Trump Can’t End Teen Pregnancy Prevention Program, Court Rules

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Trump Can’t End Teen Pregnancy Prevention Program, Court Rules

Jessica Mason Pieklo

A second federal court has ordered the Trump administration continue funding comprehensive sex-education programming.

A federal judge in Washington state has issued a permanent injunction preventing the Trump administration from cutting grants to Planned Parenthood that help fund a teen pregnancy prevention program. Tuesday’s decision is the second from a federal court ordering the administration to continue funding the program. 

The U.S. Congress in 2010 created the Teen Pregnancy Prevention Program (TPPP) under President Obama to provide funding for organizations working to cut teen pregnancy rates, primarily through comprehensive sex education. The program provides federal grants for evidence-based initiatives targeting underserved communities with high rates of teen pregnancy, including youth of color, youth in foster care, and youth in rural communities, according to the lawsuits. 

President Trump’s proposed budget for 2018 called for eliminating TPPP and sought $277 million to extend abstinence education in its place. The administration announced cuts to the program shortly after appointing Valerie Huber to the Office of Assistant Secretary of Health at the Department of Health and Human Services (HHS), the federal agency tasked with administering the grants. Huber is an anti-birth control advocate who was “instrumental” in attempts to push the agency away from evidence-based comprehensive sex education programs and toward abstinence-only-until-marriage programs. Research, however, has found such education to be ineffective and unethical.

The grants for the program were supposed to run through 2020, but in July 2017, HHS notified the recipients of 81 TPPP grants that their funding would be terminated as of June 30, 2018—two years before their projects were set to end—alleging the program was ineffective at reducing teen pregnancy rates.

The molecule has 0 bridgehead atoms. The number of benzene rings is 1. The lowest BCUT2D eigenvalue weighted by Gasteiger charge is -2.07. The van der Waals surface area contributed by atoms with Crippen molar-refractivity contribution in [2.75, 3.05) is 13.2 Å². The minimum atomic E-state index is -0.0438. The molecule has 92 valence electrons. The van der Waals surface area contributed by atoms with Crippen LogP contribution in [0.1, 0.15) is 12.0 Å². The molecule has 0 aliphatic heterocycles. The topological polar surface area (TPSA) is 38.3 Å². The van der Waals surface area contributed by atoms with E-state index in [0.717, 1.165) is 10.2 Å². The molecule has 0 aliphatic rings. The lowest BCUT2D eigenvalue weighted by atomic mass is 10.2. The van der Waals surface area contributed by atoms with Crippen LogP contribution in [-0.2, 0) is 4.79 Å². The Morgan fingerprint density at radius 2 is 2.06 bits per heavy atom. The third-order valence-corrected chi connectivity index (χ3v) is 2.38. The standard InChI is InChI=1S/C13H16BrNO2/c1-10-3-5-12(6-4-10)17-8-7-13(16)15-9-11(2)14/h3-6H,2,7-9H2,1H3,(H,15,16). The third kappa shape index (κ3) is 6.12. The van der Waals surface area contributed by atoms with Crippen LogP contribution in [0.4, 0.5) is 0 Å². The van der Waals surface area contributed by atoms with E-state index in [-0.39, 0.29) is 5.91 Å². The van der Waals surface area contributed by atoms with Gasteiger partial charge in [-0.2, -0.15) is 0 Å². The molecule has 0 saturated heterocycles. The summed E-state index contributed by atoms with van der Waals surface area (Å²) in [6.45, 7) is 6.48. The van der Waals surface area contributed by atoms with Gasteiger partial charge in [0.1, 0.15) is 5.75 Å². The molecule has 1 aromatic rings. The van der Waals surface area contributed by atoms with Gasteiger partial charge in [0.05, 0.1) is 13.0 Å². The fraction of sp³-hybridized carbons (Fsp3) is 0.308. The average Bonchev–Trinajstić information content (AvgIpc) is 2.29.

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HHS neither provided an explanation for the decision to end the grants early nor did it give the plaintiffs or the other grantees any ability to challenge that decision, according to the lawsuits

Advocates sued the administration in February, arguing the cuts were unlawful. On Tuesday the court agreed and ruled that HHS had acted “arbitrarily and capriciously” when it decided to terminate the program two years early. 

It noted that “the public interest weighs in favor of Plaintiffs, as [the order] would prevent harm to the community … and prevent loss of data regarding the effectiveness of teen pregnancy prevention.”

The decision means the administration must continue with the grant agreements for the next year.

“The courts confirmed that the Trump-Pence administration’s attempt to impose its ideological agenda on young people is unlawful,” said Dawn Laguens, executive vice president of Planned Parenthood Federation of America, in a statement. “Planned Parenthood applauds the court’s decision and is proud to continue to serve Americans in the TPPP, along with our partners.”

Tuesday’s ruling follows last week’s announcement by the administration that it would radically remake the science-based TPPP to push ineffective abstinence-only-until-marriage sex education programming. 

”The Trump-Pence administration can’t turn back progress, ignore science and the needs of young people, to push its ideological agenda,” said Rachel Todd, director of education for Planned Parenthood of Greater Washington and North Idaho, in a statement following the ruling. “Shifting funds from a wide range of evidence-based programs to focus exclusively on programs that emphasize abstinence-only programs will disproportionately harm young people —including survivors of sexual violence, LGBTQ teens, youth of color, families in rural communities, and youth who already face significant barriers to accessing information or health care.”

Attorneys representing the administration argued HHS had the authority to end the grants at any time.